Migrants on a boat cheer as they approach the Sicilian island of Lampedusa, Italy, early on Mar. 7, 2011. Over 1,000 migrants from North Africa arrived in Italy overnight, some in rickety boats that had to be escorted ashore by the Italian coast guard.
"Using Refugees as Weapons"
Op-Ed, International Herald Tribune
April 21, 2011
Author: Kelly M. Greenhill, Research Fellow, International Security Program
Belfer Center Programs or Projects: International Security
In the early days of what grew into the Libyan uprising, Muammar el-Qaddafi summoned European Union ministers to Tripoli and issued an ultimatum: Stop supporting the protesters, or I'll suspend cooperation on migration and Europe will be facing a human flood of from North Africa.
Given Libya's history as an attractive transit point for North Africans seeking entry to Europe, it was a credible threat.
For one thing, it has worked to varying degrees at least four times in the last decade alone. Indeed, it was only the European Union's promise to lift the last remaining sanctions against Libya in the fall of 2004 that persuaded Qaddafi to staunch what was then viewed as an alarmingly large flow of North Africans onto the tiny Italian island of Lampedusa and, from there, onto the Continent. To that point in 2004, about 9,000 people had landed on Lampedusa, 1,600 of whom arrived in the month prior to conclusion of the agreement between Brussels and Tripoli.
Although these numbers were not trivial, they were nothing compared to the predicted 750,000 to one million North Africans anticipated by Western European leaders this time around. Little wonder then that Prime Minister Silvio Berlusconi of Italy tried to maintain good relations with Libya for as long as he found it diplomatically possible.
Moreover, what happened in 2004 was not an isolated event. In 2006, and again in 2008, Qaddafi extracted from the E.U. additional financial aid and equipment (such as boats) that could be used for migration enforcement. In late 2010, the E.U. and Libya concluded a further £500 million accord, which succeeded in stopping, or at least demonstrably slowing, the flow of people across the Mediterranean — until the outbreak of unrest in Tunisia.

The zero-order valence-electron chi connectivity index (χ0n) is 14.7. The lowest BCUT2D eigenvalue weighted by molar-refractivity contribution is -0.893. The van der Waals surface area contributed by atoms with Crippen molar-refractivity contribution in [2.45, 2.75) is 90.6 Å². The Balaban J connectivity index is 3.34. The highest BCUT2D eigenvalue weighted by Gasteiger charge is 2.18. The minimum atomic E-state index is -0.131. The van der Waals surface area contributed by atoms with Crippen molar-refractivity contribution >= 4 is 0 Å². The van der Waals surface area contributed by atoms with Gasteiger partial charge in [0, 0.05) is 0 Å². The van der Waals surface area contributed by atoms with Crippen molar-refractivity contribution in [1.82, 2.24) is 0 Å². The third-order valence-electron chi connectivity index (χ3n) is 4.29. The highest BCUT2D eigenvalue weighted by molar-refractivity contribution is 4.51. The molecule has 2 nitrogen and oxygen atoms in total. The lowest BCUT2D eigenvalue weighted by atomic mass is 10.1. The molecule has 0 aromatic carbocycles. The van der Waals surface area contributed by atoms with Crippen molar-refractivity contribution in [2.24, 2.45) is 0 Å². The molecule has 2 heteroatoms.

Tragic though it is for the victims of this kind of unconventional coercion, Qaddafi's threatened use of demographic bombs is neither new nor unique. As I demonstrated in a study published last year, there were at least 56 attempts to employ the direct or indirect threat of mass migrations as a non-military instrument of influence between 1951 and 2006.
In about 73 percent of cases where it was attempted, would-be coercers got at least some of what they sought; in about 57 percent of cases, they achieved most, if not all, of their objectives. The majority of these coercive attempts were initiated by authoritarian dictators such as Cuba's Fidel Castro, East Germany's Erich Honecker, the former Yugoslavia's Slobodan Milosevic and Uganda's Idi Amin.
However, it is worth noting that the threat and actual manipulation of mass migrations has also been employed by democratic leaders like West Germany's Konrad Adenauer and Dwight Eisenhower of the United States.
The exiled Haitian president Jean-Bertrand Aristide used this same weapon to persuade a reluctant Clinton administration to restore him to power — by force, if necessary — in the autumn of 1994. Aristide was markedly less successful a decade later when, in February 2004, he again employed this tool to try and enlist U.S. and international assistance in helping him stave off a rebel assault on the Haitian capital of Port-au-Prince.
Contrary to the position adopted by the sitting French government, the Bush administration had long maintained that, despite his many shortcomings, Aristide should be allowed to remain in power until his term ran out in 2006. However, less than 24 hours after Aristide declared that, if international peacekeepers were not inserted to help protect his "democratic" regime, another mass outflow might find its way to Florida, the Bush administration abruptly shifted tack and summarily airlifted the Haitian leader out of the country.
North Korea's Kim Jong-il has likewise repeatedly and quite profitably exploited China's fears of large-scale outflows of North Koreans to extract, among other things, large quantities of food aid and technical, monetary and law enforcement assistance, and, last but far from least, a relatively soft stance on North Korea's nuclear program.
That China decided to abstain — rather than block (as many predicted it might) — the United Nations Security Council resolution on Libya could be interpreted as a signal to the North Koreans that there may be limits beyond which even China should not be pushed.
Kelly M. Greenhill is assistant professor at Tufts University and research fellow at the Belfer Center of Harvard’s Kennedy School of Government. She is the author of “Weapons of Mass Migration: Forced Displacement, Coercion, and Foreign Policy ”and co-editor of “Sex, Drugs” and Body Counts: The Politics of Numbers in Global Crime and Conflict.”
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